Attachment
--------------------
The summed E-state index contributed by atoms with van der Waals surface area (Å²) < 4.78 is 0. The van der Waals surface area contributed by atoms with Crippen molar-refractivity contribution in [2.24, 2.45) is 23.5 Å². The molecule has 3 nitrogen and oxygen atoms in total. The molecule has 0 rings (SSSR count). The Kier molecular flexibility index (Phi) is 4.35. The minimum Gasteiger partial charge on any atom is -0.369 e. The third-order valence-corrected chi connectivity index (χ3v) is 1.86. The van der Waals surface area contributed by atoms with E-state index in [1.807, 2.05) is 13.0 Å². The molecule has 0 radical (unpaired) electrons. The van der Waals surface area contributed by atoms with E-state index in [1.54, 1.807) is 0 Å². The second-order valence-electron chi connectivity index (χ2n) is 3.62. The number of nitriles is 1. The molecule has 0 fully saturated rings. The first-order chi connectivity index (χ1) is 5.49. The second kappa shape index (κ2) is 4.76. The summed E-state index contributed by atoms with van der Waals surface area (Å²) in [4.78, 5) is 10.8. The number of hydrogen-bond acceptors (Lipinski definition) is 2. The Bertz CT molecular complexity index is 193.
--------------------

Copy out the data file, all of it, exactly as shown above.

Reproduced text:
The summed E-state index contributed by atoms with van der Waals surface area (Å²) < 4.78 is 0. The van der Waals surface area contributed by atoms with Crippen molar-refractivity contribution in [2.24, 2.45) is 23.5 Å². The molecule has 3 nitrogen and oxygen atoms in total. The molecule has 0 rings (SSSR count). The Kier molecular flexibility index (Phi) is 4.35. The minimum Gasteiger partial charge on any atom is -0.369 e. The third-order valence-corrected chi connectivity index (χ3v) is 1.86. The van der Waals surface area contributed by atoms with E-state index in [1.807, 2.05) is 13.0 Å². The molecule has 0 radical (unpaired) electrons. The van der Waals surface area contributed by atoms with E-state index in [1.54, 1.807) is 0 Å². The second-order valence-electron chi connectivity index (χ2n) is 3.62. The number of nitriles is 1. The molecule has 0 fully saturated rings. The first-order chi connectivity index (χ1) is 5.49. The second kappa shape index (κ2) is 4.76. The summed E-state index contributed by atoms with van der Waals surface area (Å²) in [4.78, 5) is 10.8. The number of hydrogen-bond acceptors (Lipinski definition) is 2. The Bertz CT molecular complexity index is 193.